An Armed Group in Libya May Be Stopping Migrant Boats from Leaving

An armed group, allegedly led by a "former mafia boss," is preventing migrant boats from leaving Libya for Italy, media reported Monday.

Distressed persons are transferred to a Maltese patrol vessel. 2Distressed persons are transferred to a Maltese patrol vessel (Photo: US Navy)Anonymous sources told Reuters that the so-called Brigade 48 is made of civilians, police and military personnel and that it is operating in Sabratha, 70 kilometer west of Tripoli.

The town was considered to be one of the main departure points for people smugglers but migrants rescued last week in the Mediterranean reportedly confirmed that conditions in Sabratha had changed.

"They said it was very difficult to depart from Sabratha," International Organization for Migration (IOM) spokesperson Flavio Di Giacomo, told the agency.

"There are people stopping the boats before they set out, and if they get out to sea they’re immediately sent back," he said.

The group is allegeldy also running a detention center for those who are taken or turned back by smugglers.

July and August are typically the peak months for Libyan smugglers sending boats to Italy, thanks to good sea conditions.

However, IOM reported Tuesday that arrivals in Italy from North Africa this July dropped by over 50 percent from July 2016.

Mohamed al-Muntasser, a Libyan political analyst, told the New York Times last week that an armed group called ‘National Guard, Sabratha Branch’ has played a key role in persuading or coercing smugglers to suspend their operations, and that it has links to the UN-backed Libyan government.

"Some of our forces and our officials have decided that they will tighten the screw a bit – either by doing their job or by telling their friends and relatives in the criminal fraternity that they should stop, at least for a little while," Muntasser told the New York Times.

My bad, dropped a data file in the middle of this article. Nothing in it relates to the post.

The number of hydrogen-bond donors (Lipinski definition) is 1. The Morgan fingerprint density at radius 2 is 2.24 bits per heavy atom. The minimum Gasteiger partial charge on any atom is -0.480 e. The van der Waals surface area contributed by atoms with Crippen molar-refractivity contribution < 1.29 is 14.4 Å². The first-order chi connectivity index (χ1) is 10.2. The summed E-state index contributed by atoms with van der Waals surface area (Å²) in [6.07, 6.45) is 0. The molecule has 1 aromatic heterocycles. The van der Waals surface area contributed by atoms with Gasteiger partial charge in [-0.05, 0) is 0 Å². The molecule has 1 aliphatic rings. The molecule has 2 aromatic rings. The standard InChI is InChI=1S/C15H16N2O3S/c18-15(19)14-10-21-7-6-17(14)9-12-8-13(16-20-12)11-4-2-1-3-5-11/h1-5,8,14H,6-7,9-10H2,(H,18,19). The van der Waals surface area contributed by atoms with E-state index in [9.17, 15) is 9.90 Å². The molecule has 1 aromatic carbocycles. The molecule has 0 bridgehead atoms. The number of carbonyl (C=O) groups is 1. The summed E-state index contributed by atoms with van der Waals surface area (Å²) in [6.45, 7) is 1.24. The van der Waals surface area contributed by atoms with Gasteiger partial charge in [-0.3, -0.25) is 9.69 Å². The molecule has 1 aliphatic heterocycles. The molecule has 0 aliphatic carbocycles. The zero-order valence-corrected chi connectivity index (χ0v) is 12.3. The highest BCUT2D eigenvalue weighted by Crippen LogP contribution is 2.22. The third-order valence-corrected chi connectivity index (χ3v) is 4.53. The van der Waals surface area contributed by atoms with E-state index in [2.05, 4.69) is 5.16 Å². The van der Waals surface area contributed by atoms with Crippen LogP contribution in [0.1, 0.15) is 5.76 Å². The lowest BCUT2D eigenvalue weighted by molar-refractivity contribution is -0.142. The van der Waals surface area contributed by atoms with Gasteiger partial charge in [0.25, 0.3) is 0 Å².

Sabratha-based smuggler Mourad Zuwara also reportedly told the paper that local forces had recently forced him to abandon his operations.

Organized crime groups in Libya and Italy have profited from the migrant crisis in a variety of ways.

By 2015, trans-Saharan migrant smuggling networks were making more than US$ 300 million a year in Libya alone, according to the Huffington Post.

In April, it emerged that hundreds of African migrants and refugees were being sold openly in modern-day slave markets across Libya, Al Jazeera reported.

In May, Italian authorities arrested 68 suspected members of the ‘Ndrangheta mafia group for embezzling over €30 million (US$ 35 million) of state funds while it ran the country’s largest immigration center.

In July, an armed group aligned to the Libyan government forced out a militia that controlled the smuggling of Bangladeshi and North African migrants through Tripoli’s Mitiga airport, according to Reuters.

According to Libyan and European officials, a militia that controlled the smuggling of Bangladeshi and North African migrants through Tripoli’s Mitiga airport was forced out by a GNA-aligned armed group at the start of July, Reuters.

So far this year, an estimated 97,931 migrants have arrived in Italy by sea, while an estimated 2,244 people have died trying, according to the IOM.